3.4. TUNEL staining

TUNEL staining results are shown in [Figure 3]. No apoptotic cells were found in the corneas of the normal control group [Figure 3]A. However, TUNEL-positive cells were observed in A. gigas Nakai extract 5 mg and 10 mg, as well as the positive control group [Figure 3]B, [Figure 3]C and [Figure 3]D. As seen in [Figure 3]E, the positive control group had mean apoptotic cells (punctate and round cells) of 72%. Means of apoptotic cells in the corneas were 41% and 25% in the A. gigas Nakai extract-treated groups 5 mg and 10 mg, respectively [Figure 3]E. TUNEL-positive cells in corneal epithelial cells were also calculated per square 100 μm of tissue. The effect of exposure to A. gigas Nakai extract and benzalkonium chloride on the corneal epithelium cells in mice is presented in [Figure 3]E. Results showed a significant reduction (P<0.001) in the average number of apoptotic cells per tissue in mice treated with 5 mg and 10 mg of A. gigas Nakai extract compared to the positive control group [Figure 3]E.{Figure 3}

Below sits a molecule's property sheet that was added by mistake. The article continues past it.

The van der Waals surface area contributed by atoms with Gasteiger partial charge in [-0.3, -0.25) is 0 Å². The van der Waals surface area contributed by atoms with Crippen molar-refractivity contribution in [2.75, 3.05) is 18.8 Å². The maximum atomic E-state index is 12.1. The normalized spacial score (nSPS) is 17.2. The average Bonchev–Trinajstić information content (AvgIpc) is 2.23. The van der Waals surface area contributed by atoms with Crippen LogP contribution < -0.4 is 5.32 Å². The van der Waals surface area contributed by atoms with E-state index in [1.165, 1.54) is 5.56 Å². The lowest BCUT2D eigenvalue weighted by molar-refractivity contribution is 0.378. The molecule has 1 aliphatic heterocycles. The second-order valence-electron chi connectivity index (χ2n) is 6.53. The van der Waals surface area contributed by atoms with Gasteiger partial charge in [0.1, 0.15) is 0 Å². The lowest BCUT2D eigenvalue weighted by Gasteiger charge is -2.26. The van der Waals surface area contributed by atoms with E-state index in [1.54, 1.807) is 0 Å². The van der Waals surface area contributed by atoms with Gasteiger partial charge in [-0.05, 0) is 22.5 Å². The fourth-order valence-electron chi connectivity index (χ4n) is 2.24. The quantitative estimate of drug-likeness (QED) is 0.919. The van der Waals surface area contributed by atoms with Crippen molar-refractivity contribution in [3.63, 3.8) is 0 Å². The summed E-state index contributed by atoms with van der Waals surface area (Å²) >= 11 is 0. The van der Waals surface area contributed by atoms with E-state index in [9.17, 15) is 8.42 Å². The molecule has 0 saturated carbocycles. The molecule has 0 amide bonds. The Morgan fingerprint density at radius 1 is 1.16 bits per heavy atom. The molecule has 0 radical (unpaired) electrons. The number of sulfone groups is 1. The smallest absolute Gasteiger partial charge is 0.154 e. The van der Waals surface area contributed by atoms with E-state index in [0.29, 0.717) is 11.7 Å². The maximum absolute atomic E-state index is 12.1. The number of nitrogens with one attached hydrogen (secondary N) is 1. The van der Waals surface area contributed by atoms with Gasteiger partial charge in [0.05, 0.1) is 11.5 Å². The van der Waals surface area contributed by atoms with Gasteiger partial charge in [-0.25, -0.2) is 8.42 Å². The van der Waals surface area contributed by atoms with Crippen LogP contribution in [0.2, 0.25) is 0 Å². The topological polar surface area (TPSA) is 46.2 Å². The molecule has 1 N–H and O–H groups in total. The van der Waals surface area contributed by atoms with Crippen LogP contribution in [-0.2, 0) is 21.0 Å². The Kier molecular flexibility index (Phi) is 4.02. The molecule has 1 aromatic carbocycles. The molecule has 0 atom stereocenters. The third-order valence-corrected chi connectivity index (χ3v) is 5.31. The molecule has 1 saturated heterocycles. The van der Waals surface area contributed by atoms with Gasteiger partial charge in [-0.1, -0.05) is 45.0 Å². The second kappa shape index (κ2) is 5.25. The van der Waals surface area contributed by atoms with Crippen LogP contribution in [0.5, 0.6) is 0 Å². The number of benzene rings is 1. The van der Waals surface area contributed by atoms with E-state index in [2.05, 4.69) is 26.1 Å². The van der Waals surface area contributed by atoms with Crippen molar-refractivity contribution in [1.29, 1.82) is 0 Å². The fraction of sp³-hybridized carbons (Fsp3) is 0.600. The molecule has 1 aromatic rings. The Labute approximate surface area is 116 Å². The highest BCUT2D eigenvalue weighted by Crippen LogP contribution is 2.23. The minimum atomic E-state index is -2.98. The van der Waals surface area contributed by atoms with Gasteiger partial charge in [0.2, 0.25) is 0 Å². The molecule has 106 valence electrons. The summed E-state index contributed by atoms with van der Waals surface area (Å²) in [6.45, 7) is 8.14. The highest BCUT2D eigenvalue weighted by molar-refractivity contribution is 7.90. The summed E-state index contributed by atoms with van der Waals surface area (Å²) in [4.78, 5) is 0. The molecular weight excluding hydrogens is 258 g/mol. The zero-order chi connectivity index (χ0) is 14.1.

3.5. Apoptotic enzyme expression in mice

The positive control group showed a significant increase in TNF- α / β -actin ratio compared to the normal control group (P<0.05, [Figure 4]). On the other hand, the expression of the apoptotic enzyme (TNF- α ) was significantly reduced in the A. gigas Nakai extract 5 mg and 10 mg groups with a decrease in the TNF- α / β -actin ratio (P<0.05, [Figure 4]).{Figure 4}

 4. Discussion



Benzalkonium chloride as a preservative in eye drops is harmful to the ocular surface[30]. However, patients with prolonged exposure to benzalkonium chloride can experience eye discomfort, conjunctival inflammation, and corneal damage through cell suicide and oxidative stress caused by cytokine secretion[31],[32]. A benzalkonium chloride- induced animal models (rabbit and mouse) has been recently studied using a benzalkonium chloride concentration of 0.2% for more than 1 week, administered as 5 μL twice daily, which causes dry eye syndrome by inflammation of the corneal surface[32],[33]. Based on the evidence of dry eye syndrome induction of benzalkonium chloride, the aim of this study was to investigate the preventive effect of A. gigas Nakai extract in benzalkonium chloride-induced dry eye syndrome mice.